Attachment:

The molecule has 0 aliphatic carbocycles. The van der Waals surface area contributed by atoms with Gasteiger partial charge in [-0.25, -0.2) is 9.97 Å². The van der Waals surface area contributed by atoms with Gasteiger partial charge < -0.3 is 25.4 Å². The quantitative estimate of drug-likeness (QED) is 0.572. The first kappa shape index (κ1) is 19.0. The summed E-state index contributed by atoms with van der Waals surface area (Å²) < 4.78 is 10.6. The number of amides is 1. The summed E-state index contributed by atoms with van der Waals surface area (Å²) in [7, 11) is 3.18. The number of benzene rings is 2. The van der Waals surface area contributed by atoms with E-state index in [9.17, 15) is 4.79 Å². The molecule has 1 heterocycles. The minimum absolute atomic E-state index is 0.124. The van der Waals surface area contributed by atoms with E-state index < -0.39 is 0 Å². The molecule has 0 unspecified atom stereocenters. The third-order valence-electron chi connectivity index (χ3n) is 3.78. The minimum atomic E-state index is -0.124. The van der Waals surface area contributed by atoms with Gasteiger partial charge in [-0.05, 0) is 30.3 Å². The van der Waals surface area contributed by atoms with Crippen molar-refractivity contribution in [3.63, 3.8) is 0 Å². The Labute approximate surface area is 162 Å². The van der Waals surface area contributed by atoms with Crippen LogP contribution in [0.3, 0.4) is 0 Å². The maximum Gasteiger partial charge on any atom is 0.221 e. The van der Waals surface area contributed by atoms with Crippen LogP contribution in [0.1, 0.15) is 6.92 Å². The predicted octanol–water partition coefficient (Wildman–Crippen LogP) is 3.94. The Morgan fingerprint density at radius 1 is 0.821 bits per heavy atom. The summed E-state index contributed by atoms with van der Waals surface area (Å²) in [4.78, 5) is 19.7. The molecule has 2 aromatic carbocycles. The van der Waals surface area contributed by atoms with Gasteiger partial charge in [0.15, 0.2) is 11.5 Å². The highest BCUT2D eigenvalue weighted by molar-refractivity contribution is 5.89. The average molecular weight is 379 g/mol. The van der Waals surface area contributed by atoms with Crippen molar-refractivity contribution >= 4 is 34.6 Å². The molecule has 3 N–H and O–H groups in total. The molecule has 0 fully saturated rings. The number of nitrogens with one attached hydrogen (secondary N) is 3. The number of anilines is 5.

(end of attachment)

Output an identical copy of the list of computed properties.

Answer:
The molecule has 0 aliphatic carbocycles. The van der Waals surface area contributed by atoms with Gasteiger partial charge in [-0.25, -0.2) is 9.97 Å². The van der Waals surface area contributed by atoms with Gasteiger partial charge < -0.3 is 25.4 Å². The quantitative estimate of drug-likeness (QED) is 0.572. The first kappa shape index (κ1) is 19.0. The summed E-state index contributed by atoms with van der Waals surface area (Å²) < 4.78 is 10.6. The number of amides is 1. The summed E-state index contributed by atoms with van der Waals surface area (Å²) in [7, 11) is 3.18. The number of benzene rings is 2. The van der Waals surface area contributed by atoms with E-state index in [9.17, 15) is 4.79 Å². The molecule has 1 heterocycles. The minimum absolute atomic E-state index is 0.124. The van der Waals surface area contributed by atoms with E-state index < -0.39 is 0 Å². The molecule has 0 unspecified atom stereocenters. The third-order valence-electron chi connectivity index (χ3n) is 3.78. The minimum atomic E-state index is -0.124. The van der Waals surface area contributed by atoms with Gasteiger partial charge in [-0.05, 0) is 30.3 Å². The van der Waals surface area contributed by atoms with Crippen molar-refractivity contribution in [3.63, 3.8) is 0 Å². The Labute approximate surface area is 162 Å². The van der Waals surface area contributed by atoms with Crippen LogP contribution in [0.3, 0.4) is 0 Å². The maximum Gasteiger partial charge on any atom is 0.221 e. The van der Waals surface area contributed by atoms with Crippen LogP contribution in [0.1, 0.15) is 6.92 Å². The predicted octanol–water partition coefficient (Wildman–Crippen LogP) is 3.94. The Morgan fingerprint density at radius 1 is 0.821 bits per heavy atom. The summed E-state index contributed by atoms with van der Waals surface area (Å²) in [4.78, 5) is 19.7. The molecule has 2 aromatic carbocycles. The van der Waals surface area contributed by atoms with Gasteiger partial charge in [0.15, 0.2) is 11.5 Å². The highest BCUT2D eigenvalue weighted by molar-refractivity contribution is 5.89. The average molecular weight is 379 g/mol. The van der Waals surface area contributed by atoms with Crippen molar-refractivity contribution >= 4 is 34.6 Å². The molecule has 3 N–H and O–H groups in total. The molecule has 0 fully saturated rings. The number of nitrogens with one attached hydrogen (secondary N) is 3. The number of anilines is 5.